For Indian companies, design (rather than technology) may be a better source of differentiation and value addition, and provide a useful frame for exploratory efforts - this was the key theme of the presentation by Naushad Forbes, Chairman CII National Innovation Council & Director, Forbes Marshall Ltd. (FM) at the CII Innovation Forum at IIM Bangalore yesterday.
Naushad has been an important influence on my thinking on innovation. The book he wrote with David Weld – From Followers to Leaders (Routledge) – develops the idea of the importance of design in more detail.
Naushad covered a lot of useful but familiar ground in his talk. He started by identifying and dispelling several myths about innovation. The six myths he identified were:
- Innovation = creativity, innovation = invention, innovation does not involve imitation;
- Innovation has to involve high technology
- Innovation required heroic inventors
- Innovation means a radical leap forward
- Innovation starts with research
- Innovation has to be new to the world
Naushad observed that prior to 1991, innovation in India meant only indigenisation. But things have changed, particularly in the last decade, where the impressive growth of Indian companies has resulted in a major increase in self-confidence. This bodes well for Indian companies’ efforts to innovate more in the period of slower growth we find ourselves in today.
CII is working on two initiatives to support industry in its innovation journey. The first is the development of the right metrics for innovation at the level of the firm as well as the country. Naushad pointed out that while the country’s R&D intensity has remained pretty much the same over the last two decades, there has been a major change in the innovation landscape and we need to find ways to measure this. At the level of the firm, the effort is to develop metrics that can be used both for self-assessment as well as indentifying the most innovative firms. The second initiative is mapping gaps in the innovation process with the objective of finding ways to plug these gaps.
Innovation at Forbes Marshall
But the most interesting part of Naushad’s talk related to the efforts of his company, FM, to enhance its innovation capabilities. FM’s innovation efforts centre around four initiatives: (1) add value through process innovation; (2) “get clever” and move from process improvements to the creation of proprietary products and technologies; (3) build R&D and design capabilities; and (4) create a culture of innovation. Naushad mentioned that it makes sense to start with less risky steps like documentation and codification (which, incidentally, are quite difficult to implement in the Indian context) before moving on to the development of new technologies and products.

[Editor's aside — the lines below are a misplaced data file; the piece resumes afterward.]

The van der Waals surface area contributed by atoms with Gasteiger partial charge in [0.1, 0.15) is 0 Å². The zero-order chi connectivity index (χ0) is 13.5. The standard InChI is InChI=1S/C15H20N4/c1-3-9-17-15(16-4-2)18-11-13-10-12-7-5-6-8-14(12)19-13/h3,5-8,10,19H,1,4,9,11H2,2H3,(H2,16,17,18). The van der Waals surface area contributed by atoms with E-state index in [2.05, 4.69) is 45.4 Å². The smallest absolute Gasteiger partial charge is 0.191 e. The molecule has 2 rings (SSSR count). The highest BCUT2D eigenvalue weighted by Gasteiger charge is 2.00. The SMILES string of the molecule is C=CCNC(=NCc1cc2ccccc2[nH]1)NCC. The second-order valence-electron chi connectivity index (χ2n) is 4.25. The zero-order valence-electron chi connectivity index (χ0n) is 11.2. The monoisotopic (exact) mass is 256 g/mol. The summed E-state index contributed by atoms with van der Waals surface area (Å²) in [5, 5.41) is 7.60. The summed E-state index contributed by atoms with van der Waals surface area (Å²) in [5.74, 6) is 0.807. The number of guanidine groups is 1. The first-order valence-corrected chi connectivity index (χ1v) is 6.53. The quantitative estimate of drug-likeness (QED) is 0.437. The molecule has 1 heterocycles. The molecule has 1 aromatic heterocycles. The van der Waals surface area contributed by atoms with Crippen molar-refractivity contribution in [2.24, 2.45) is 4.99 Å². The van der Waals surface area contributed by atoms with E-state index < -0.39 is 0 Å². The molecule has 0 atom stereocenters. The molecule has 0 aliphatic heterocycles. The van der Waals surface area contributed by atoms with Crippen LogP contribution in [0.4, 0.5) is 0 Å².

In building a culture of innovation, FM has found that there are some necessary ingredients:
- A shared drive to catch up and forge ahead across the company (needs to be built if it does not exist)
- Getting the right incentives for innovation in place (citing Jim Adams, Naushad said the crux of the matter is “how do you treat failure vs how do you treat not trying” – in most large companies, employees face no penalty for not trying but run major risks to their careers if they fail).
- Overcoming two important barriers: “Not Invented Here” and “Foreign is Better”
- Setting the right business velocity – neither chalta hai, nor “quicky quicky”
- Encouragement of experimentation and failure – this is hardly a trivial issue. Naushad gave an interesting example from FM where the top management at one time authorised 20 managers across the company to spend upto Rs. 10 lakhs each on experimentation with no questions asked about the results. What happened? One manager spent the whole amount, another manager half the amount, but all the other managers spent nothing. The lesson? You need to create “demand” for innovation as well.
- Getting the right balance between exploiting old knowledge and exploring new knowledge.
In terms of metrics, Naushad mentioned that value-added per person and its growth over time was the most important metric used at FM. However, even this metric is best looked at in a relative sense – FM’s value added per employee has gone up 5 times in the last 13 years, but compared to its Joint Venture partners, it is still half as productive though the gap has come down from 6:1 to 2:1. Naushad cautioned against using a single metric for innovation and suggested a combination of value added per person, new product revenue as a percentage of sales, intellectual property, codification of knowledge and a measure of reaching innovation/NPD gates on time.
Naushad pointed out that old patents are a useful source of technical information. He reminded the audience that the purpose of the patent system is not only to reward inventors but share information and knowledge. Naushad cautioned against using intellectual property rights measures as the sole metric for innovation.
The talk ended with some interesting questions and observations. How important is passion for innovation? (yes, but then passion is required to do anything well); Can you start innovating late in life? (why not?); though exploration is important, exploitation and execution remains critical (Naushad’s pithy comment: “If you get weak at execution, you stop existing as a firm”); and the importance of throwing out challenges (almost always results in better innovation).